Young Adult Historical Fantasy - Vickie Tremper
My feet hit the pavement and I cry out. Tripping over myself, I squint at the lights shining from streetlamps and rushing cars. Too bright.
Sounds bombard me from every direction: car horns blare, music blasts, people talk, laugh, sing. My head pounds. I touch my temple and groan.
"Est-ce que tout va bien, mademoiselle? Avez-vous besoin d'aide?" a man asks, kneeling at my side.
Why is he speaking French? Is everything okay, as he asked? My whole body hurts. I can’t seem to remember anything except French.
I look down at myself and frown at the long, dark skirt, pointed black ankle boots, and a long-sleeved cream blouse scratching my neck. What the hell happened to my shorts and flip flops?
Where am I?
My head whips back and forth, checking out my surroundings. I recognize the Place de l'Opéra in Paris.
Okay, deep breaths. I’m in Paris. My mother’s birth place.
I push myself to standing and a pendant thuds against my chest. I grab the gold medallion hanging around my neck. I just barely make out the pattern of a woman with flowing hair and flowing clothes in the lamplight from above the plaza. Memories wash over me.
No! I nearly lose my balance. I shiver in fear, despite the heat.
What year is this?
Another look around confirms I’m at least close to my own time period. Cars and motorcycles. People wearing shorts and tee shirts, sun dresses, sneakers and sandals. That sparks another memory, of putting these old fashioned clothes on over my lightweight, modern gear. I smile and pull my sandals from my sleeves. I tear off the skirt, kick off the boots, and unbutton the horrid blouse to reveal a pink tank top. I ball it all up to carry under my arm, and run toward the rue de Mogador.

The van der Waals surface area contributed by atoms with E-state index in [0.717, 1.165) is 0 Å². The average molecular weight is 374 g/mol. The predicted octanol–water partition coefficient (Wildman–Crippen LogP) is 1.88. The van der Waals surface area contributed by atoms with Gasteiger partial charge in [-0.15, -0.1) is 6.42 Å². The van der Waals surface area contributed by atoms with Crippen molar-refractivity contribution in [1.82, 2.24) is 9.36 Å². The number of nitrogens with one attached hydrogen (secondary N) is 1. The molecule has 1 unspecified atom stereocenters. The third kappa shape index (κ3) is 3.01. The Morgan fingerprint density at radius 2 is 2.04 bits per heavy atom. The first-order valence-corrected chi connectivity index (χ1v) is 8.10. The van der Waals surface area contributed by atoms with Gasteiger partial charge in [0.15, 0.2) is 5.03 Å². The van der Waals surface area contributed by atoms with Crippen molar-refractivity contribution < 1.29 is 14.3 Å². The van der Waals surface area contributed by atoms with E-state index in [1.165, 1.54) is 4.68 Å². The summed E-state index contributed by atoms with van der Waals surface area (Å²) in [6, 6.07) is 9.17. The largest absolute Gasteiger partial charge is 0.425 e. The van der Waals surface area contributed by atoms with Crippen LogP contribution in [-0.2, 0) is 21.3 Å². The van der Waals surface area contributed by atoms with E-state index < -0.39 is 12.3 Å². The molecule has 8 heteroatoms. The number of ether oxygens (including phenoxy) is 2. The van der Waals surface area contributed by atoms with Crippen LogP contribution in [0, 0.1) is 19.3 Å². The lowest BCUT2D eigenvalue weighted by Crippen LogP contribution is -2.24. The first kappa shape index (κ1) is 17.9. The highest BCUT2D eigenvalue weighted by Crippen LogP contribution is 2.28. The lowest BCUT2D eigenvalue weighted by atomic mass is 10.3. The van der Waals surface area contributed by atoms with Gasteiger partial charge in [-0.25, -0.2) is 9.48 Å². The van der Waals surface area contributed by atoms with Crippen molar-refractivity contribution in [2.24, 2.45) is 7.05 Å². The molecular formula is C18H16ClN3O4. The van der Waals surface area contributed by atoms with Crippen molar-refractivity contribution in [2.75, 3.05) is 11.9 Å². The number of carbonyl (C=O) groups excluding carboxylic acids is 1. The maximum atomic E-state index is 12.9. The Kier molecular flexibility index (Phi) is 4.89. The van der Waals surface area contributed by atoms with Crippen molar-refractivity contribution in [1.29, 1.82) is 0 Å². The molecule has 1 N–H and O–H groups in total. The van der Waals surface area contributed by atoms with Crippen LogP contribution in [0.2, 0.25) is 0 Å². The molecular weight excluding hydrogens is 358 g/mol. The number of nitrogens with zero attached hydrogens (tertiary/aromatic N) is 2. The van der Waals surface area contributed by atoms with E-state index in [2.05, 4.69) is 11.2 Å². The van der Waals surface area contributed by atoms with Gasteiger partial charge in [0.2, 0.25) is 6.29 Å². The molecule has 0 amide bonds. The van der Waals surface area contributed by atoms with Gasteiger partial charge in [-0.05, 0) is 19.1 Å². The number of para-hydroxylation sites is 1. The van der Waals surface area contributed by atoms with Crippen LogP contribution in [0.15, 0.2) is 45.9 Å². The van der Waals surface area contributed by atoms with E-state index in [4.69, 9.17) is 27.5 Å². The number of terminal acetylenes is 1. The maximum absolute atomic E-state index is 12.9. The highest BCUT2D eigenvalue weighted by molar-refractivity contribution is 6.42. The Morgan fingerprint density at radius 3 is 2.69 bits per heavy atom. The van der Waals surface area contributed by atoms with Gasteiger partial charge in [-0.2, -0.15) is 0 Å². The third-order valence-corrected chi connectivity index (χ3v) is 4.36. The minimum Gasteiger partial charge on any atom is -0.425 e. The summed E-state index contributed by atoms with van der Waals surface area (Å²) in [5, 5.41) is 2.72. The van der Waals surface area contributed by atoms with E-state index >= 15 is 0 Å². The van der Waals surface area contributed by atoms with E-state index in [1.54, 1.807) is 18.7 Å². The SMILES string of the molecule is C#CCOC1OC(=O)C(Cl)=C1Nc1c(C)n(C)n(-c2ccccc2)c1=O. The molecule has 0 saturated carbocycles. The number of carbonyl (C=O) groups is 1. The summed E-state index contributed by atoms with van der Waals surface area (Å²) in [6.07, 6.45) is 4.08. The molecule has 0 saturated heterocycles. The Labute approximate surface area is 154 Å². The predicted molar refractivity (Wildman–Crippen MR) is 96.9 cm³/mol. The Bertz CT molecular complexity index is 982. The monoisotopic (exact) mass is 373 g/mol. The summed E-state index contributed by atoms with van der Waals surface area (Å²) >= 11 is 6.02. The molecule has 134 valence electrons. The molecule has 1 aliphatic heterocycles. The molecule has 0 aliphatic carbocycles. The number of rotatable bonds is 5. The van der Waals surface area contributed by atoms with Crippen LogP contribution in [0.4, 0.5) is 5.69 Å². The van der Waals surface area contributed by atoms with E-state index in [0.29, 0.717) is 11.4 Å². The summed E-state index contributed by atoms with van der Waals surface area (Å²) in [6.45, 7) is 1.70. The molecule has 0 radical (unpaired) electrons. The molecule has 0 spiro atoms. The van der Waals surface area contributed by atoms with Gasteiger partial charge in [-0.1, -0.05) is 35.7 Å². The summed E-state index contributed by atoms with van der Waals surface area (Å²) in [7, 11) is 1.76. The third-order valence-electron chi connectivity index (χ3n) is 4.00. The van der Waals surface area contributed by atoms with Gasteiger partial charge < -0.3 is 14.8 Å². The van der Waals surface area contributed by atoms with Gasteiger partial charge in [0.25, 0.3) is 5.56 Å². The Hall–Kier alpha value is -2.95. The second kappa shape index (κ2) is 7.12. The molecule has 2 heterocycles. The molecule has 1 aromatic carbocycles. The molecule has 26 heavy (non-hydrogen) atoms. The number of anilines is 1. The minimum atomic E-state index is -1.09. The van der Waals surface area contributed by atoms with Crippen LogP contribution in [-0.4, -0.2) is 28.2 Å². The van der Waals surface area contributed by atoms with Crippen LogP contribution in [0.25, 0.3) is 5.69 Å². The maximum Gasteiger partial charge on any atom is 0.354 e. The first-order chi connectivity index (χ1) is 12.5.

My ankle throbs and I remember spraining it last week.
I turn and see the man who tried to help me earlier with a gendarme in a blue uniform.
“Oh no,” I whisper. My stomach clenches. It can’t be the same policeman. He wasn’t at the Opera when I left, he couldn’t be here with me.
I try to breathe normally, calm down, and think things through. If it is him, then he doesn’t belong here and can’t hurt me. If it isn’t him then I have nothing to worry about.
Should I run or talk my way out of it?
Old Sophie would clam up and run away.
But the new Me isn’t afraid to stick up for myself anymore.
17 DAYS EARLIER
I held my bag tight against my side and ducked my head, trying to ignore the body odor swirling around me and the sheer crush of strangers. I peeked at my best friend Abby who scrunched her nose a bit.